Ryuichi Sakamoto.“I’m fascinated by the notion of a perpetual sound,” Ryuichi Sakamoto says. “One that won’t dissipate over time.“ He’s seated at the piano listening to the sound he’s just made melt into thin air. But as Ryuichi Sakamoto: Coda, Stephen Nomura Schible’s meticulous documentary on the now 66-year-old composer-performer indicates, Sakamoto’s own music is likely to outlast him.

Sakamoto with bow and cymbal.The film, shot over a five-year period, begins with footage of Sakamoto playing a piano that survived the 2011 tsunami. We follow his anti-nuclear activism triggered by Fukushima and then enter with him into his one-year sabbatical from music while he fights throat cancer. Once he’s able, his musical career resumes with the scoring of Alejandro G. Iñárritu’s The Revenant and working on his first solo album in eight years, async. We see him assiduously creating soundscapes on his computer (while sitting on an exercise ball), using natural forest sounds, for example, or delighting in the imposing result of a violin bow stroked over a cymbal that becomes fodder for The Revenant’s main theme. He imagines that his new album will be like composing for an Andrei Tarkovsky film that doesn’t exist.

Coda is that rare document that captures a composer’s creative process. There are no talking heads, no mention of Sakamoto’s personal life, marriages, children and the like. Instead we see his fascination with the great Russian filmmaker Tarkovsky’s use of Bach chorales. Sakamoto is consumed by the melancholy of Bach’s music.

Schible uses 1979 footage of Sakamoto from his synth-based heyday with the influential Yellow Magic Orchestra as a stepping stone to an overview of his film career. When Nagisa Oshima asked him to act in Merry Christmas, Mr. Lawrence opposite David Bowie, Sakamoto refused unless he could also write the score. The result was arguably the most iconic and recognizable of his entire musical output, a simple repetitive tune that is as beautiful 35 years later as it was when the film was released in 1983. That led to his Academy Award-winning contribution to Bernardo Bertolucci’s epic Oscar winner, The Last Emperor (1986), and his echt romantic score for Bertolucci’s gorgeous follow-up, The Sheltering Sky (1990). We watch Sakamoto conducting an orchestra for the soundtrack in studio while the matching footage for both movies is shown onscreen.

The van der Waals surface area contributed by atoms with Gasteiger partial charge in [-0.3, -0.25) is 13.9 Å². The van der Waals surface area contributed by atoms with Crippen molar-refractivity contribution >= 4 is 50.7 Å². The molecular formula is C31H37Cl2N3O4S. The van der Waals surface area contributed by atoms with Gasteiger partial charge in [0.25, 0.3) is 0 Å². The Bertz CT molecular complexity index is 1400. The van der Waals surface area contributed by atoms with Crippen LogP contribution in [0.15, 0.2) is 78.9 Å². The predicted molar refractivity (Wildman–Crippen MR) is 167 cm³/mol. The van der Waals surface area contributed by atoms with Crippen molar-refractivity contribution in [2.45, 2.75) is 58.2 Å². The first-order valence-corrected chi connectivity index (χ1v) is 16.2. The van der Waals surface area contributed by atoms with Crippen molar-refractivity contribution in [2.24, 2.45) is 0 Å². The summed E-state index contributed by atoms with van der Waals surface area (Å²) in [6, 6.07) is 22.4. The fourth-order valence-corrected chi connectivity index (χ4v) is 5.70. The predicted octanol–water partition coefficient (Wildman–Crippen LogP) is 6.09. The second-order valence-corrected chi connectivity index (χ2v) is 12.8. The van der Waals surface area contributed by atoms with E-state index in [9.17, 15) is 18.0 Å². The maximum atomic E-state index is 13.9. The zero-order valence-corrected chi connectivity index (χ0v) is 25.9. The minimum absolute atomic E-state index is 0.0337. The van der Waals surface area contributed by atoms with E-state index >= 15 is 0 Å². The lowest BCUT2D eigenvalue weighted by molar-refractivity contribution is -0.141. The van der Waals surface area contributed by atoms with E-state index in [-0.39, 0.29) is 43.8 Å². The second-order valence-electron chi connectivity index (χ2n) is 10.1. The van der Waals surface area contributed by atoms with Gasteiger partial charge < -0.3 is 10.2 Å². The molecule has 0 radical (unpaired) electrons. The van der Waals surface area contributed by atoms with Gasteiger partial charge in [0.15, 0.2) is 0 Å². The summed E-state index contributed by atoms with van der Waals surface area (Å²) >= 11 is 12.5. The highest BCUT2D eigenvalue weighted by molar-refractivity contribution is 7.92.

Sakamoto playing the tsunami piano.The Sheltering Sky was based on a book by Paul Bowles, who had a cameo in the film. Sakamoto thought Bowles was the best thing about it and used Bowles’voiceover in async’s fullmoon, the album’s emotional centre. “Because we don’t know when we will die, we get to think of life as an inexhaustible well,” Bowles says. “How many more times will you watch the full moon rise? Perhaps 20. And yet it all seems limitless.”

In choosing sounds for his new project, Sakamoto is also responding to the improvisatory nature of music and the way life itself has seemed to mirror it. Even the tsunami piano is returning to its natural state, he says. Schible’s lens captures it all for posterity.

Ryuichi Sakamoto: Coda plays on June 20 at 7pm as part of the 7th annual Japanese Film Festival in the Japanese Cultural Centre, Kobayashi Hall, 6 Garamond Court, Toronto.

Paul Ennis is the managing editor of The WholeNote.

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